Dual Diagnosis and Eating Disorders
Lately there has been a growing body of evidence to support the similarities between eating disorders and addictive conditions like drug addiction and alcoholism. The American Society of Addiction Medicine now holds a wider definition of addiction to include not just drugs and alcohol, but also “process” addictions like food. This is because all of these substances have a very similar effect on the brain.
Natural stimulants like taking care of our bodies, healthy amounts of exercise, being praised or being in love trigger special reward centers in our brain, making us feel good. These reward centers can also be activated through artificial means like drug use, alcohol, and food abuse such as binging, purging or even starving.
Chemical addiction and eating disorders arise from many of the same sources and display some of the same characteristics. Both conditions:
- Include common risk factors: family history, imbalances in brain chemistry, stress or childhood trauma
- Appear during stressful life transitions like the loss of a parent, a divorce or puberty
- Arise from low self-esteem, depression or anxiety
- Involve a pattern of compulsive behaviors
- Involve a preoccupation with a substance or activity
- Are chronic conditions that produce severe or potentially fatal side effects
Self-Destructive Patterns of Addiction and Eating Disorders
When the reward center of the brain is stimulated inappropriately, specifically through drugs, alcohol, or food abuse, it stops functioning the way it was intended to. These stimulants create a false sense of temporary happiness or relief with damaging consequences. An individual who struggles with an addiction or eating disorder may have a personality type that is prone to impulsivity, extremes and high anxiety and this creates a need for greater amounts of stimulation in order to feel well. Relief created by unhealthy stimulation only creates a greater risk for dependency and addiction forming habits. Despite severe medical complications, it is difficult for individuals struggling with addictions to give up their addiction, as in the case of anorexia, bulimia, binge eating disorder, alcoholism or substance abuse.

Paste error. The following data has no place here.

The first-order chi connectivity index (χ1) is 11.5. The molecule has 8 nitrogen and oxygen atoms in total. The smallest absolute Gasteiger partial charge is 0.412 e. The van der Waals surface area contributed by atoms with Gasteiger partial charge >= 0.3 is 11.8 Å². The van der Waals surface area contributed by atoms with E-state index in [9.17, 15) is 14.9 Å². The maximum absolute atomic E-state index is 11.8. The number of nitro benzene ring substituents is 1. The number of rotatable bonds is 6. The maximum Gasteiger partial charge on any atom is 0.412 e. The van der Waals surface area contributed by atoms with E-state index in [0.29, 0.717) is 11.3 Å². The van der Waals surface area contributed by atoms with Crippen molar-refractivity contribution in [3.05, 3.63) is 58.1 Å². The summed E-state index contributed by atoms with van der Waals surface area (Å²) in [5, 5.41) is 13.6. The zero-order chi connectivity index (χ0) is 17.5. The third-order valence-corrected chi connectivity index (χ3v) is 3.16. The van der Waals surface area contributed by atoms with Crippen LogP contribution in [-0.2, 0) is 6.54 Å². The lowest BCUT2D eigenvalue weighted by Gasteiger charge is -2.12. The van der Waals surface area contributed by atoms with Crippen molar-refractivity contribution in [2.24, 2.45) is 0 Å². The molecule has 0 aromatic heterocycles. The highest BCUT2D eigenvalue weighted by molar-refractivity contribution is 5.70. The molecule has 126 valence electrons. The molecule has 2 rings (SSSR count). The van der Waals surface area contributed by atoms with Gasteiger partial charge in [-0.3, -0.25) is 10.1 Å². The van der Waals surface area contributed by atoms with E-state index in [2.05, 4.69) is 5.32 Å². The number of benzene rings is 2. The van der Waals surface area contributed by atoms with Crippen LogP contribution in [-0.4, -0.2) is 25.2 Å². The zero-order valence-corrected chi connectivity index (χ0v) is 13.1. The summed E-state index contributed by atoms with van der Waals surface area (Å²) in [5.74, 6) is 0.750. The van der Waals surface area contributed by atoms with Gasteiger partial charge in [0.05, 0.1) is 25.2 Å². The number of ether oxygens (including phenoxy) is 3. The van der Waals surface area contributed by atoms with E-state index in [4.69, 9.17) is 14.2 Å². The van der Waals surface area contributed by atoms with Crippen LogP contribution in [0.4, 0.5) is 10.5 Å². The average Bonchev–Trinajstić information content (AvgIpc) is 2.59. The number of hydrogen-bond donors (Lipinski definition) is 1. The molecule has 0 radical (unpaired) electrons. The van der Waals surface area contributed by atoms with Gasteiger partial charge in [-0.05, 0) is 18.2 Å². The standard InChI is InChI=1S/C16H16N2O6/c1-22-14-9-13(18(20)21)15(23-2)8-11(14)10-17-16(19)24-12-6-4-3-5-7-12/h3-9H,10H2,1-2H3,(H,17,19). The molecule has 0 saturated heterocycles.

Treatment of Eating Disorders and Alcoholism/Substance Abuse
Since the addictive nature of eating disorders and alcoholism/addiction is similar, and the underlying issues pertaining to both conditions may overlap, it is crucial to treat eating disorders and addiction simultaneously in the recovery process. At The Meadows Ranch, our comprehensive treatment team addresses the various needs of women and girls with co-occurring disorders through medical, nutritional and psychotherapy treatments. Our trauma-focused and brain-based approach helps us find and treat the root cause of the patient’s addictions and behavioral disorders.
At The Meadows Ranch, we understand the seriousness of dual diagnosis. In a safe and nurturing community composed of their peers, people are guided on their journey of recovery by examining the underlying causes of their eating disorder and co-occurring disorders. The goal is for these individuals to gain the courage to face difficult issues including grief and loss; heal from emotional trauma; and become accountable for their own feelings, behaviors, and recovery.